When Sylvia and Klaus meet, the movie playing is Douglas Sirk’s Imitation Of Life. A romantic drama that deals with many things, one of which is a character who is passing white. The scene we see is of her being confronted about her “deceit” by the boy she likes. Later on, Weitz plays out a similar scene between Sylvia and Klaus, cleverly shot in the same way but with the roles reversed. Sylvia’s newfound discovery of her own Jewishness is nowhere near as revolting as her discovery of Klaus’ antisemitism. It seems love does not conquer all.

Oscar Isaac is a perfect fit for Peter Malkin because of what Weitz is doing. He is a dashing screen presence. Isaac is one of those actors whose every performance, regardless of the movie, is always a treasure. He uses his affability to get us on his side. Malkin is well liked but he is not well trusted. When we first meet him, his team captures someone who they believe to be Eichmann. Malkin realizes too late they have killed the wrong man. “Who cares. He was a nazi. What difference does it make if it’s the wrong nazi?”

Like all Jewish people who survived the Holocaust, Malkin is plagued by guilt and haunted by memories. Every member of his team has lost someone, some more than others. Before leaving for Buenos Aires they go around the table comparing losses. One man merely looks down at his glass, “I am the only one left.” The wounds are deep but have not begun to heal.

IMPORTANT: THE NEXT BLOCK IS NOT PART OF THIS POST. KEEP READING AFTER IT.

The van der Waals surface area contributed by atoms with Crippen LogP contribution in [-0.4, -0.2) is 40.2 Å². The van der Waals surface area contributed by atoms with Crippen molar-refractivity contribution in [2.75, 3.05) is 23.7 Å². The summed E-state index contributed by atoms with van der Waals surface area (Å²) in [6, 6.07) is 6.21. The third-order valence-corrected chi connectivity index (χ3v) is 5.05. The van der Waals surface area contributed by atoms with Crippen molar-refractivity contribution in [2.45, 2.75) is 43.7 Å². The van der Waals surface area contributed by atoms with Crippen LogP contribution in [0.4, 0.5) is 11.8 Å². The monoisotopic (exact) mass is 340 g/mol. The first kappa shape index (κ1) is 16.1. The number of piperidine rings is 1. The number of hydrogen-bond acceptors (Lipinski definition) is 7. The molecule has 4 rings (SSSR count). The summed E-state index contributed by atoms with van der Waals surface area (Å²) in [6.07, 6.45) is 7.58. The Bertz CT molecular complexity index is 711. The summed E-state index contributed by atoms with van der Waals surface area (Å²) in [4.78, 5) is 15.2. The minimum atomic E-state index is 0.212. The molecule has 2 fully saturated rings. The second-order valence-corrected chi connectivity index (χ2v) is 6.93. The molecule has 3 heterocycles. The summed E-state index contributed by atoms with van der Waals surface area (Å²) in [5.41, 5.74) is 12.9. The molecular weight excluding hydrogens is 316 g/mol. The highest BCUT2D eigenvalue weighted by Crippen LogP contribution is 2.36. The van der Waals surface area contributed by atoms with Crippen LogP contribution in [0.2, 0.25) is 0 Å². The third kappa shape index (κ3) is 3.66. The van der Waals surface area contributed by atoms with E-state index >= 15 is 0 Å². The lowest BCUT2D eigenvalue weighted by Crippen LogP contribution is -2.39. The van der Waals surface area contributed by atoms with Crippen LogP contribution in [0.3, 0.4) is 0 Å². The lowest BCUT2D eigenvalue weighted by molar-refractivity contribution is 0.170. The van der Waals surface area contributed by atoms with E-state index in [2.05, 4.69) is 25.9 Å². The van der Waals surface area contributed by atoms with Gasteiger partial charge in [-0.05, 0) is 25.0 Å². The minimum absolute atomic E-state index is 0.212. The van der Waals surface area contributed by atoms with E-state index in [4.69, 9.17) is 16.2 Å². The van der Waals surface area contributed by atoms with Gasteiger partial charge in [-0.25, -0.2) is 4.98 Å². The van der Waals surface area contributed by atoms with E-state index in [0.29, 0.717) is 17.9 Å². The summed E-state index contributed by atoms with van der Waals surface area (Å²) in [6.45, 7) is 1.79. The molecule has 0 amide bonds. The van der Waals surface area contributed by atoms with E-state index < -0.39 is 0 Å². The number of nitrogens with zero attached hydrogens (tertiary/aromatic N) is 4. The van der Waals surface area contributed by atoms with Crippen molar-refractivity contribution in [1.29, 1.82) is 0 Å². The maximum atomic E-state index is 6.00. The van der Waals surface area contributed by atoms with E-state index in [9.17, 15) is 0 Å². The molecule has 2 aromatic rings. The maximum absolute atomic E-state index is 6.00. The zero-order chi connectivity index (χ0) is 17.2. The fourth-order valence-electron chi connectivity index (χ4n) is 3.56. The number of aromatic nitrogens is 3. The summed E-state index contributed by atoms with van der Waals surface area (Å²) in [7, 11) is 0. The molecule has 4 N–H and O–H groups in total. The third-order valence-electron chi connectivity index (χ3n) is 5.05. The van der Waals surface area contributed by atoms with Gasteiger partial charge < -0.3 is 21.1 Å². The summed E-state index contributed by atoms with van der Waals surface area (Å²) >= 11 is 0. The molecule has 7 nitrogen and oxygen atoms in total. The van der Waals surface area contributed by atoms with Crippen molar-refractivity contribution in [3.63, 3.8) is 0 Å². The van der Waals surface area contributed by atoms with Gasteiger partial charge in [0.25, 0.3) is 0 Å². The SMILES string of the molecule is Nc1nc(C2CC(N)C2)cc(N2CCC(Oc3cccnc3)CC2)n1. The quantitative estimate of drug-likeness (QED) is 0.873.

Operation Finale walks a fine line. In lesser hands, it would be seen as trying to humanize the nazis. Weitz and Orton combat this danger by finding a balance. They bracket the scenes where Eichmann seems to be harmless or innocent with a flashback of his memories from the war. Sometimes using Malkin’s memories to remind us of the horrors and crimes committed. Moments of Klaus and his friends torturing a local Jewish girl as they find Eichmann’s whereabouts annihilate any possibility of falling for his everyman persona.

It’s all so good I’m left wondering why it wasn’t better. Weitz and his cameraman Javier Aguirreasarobe light and shoot Operation Finale less like a World War II movie and more like one of Sirk’s romantic melodramas. The faces of the characters are often times partially obscured by darkness while only partially illuminated by light.  It is a wonderful visualization of the duality of our own consciousness.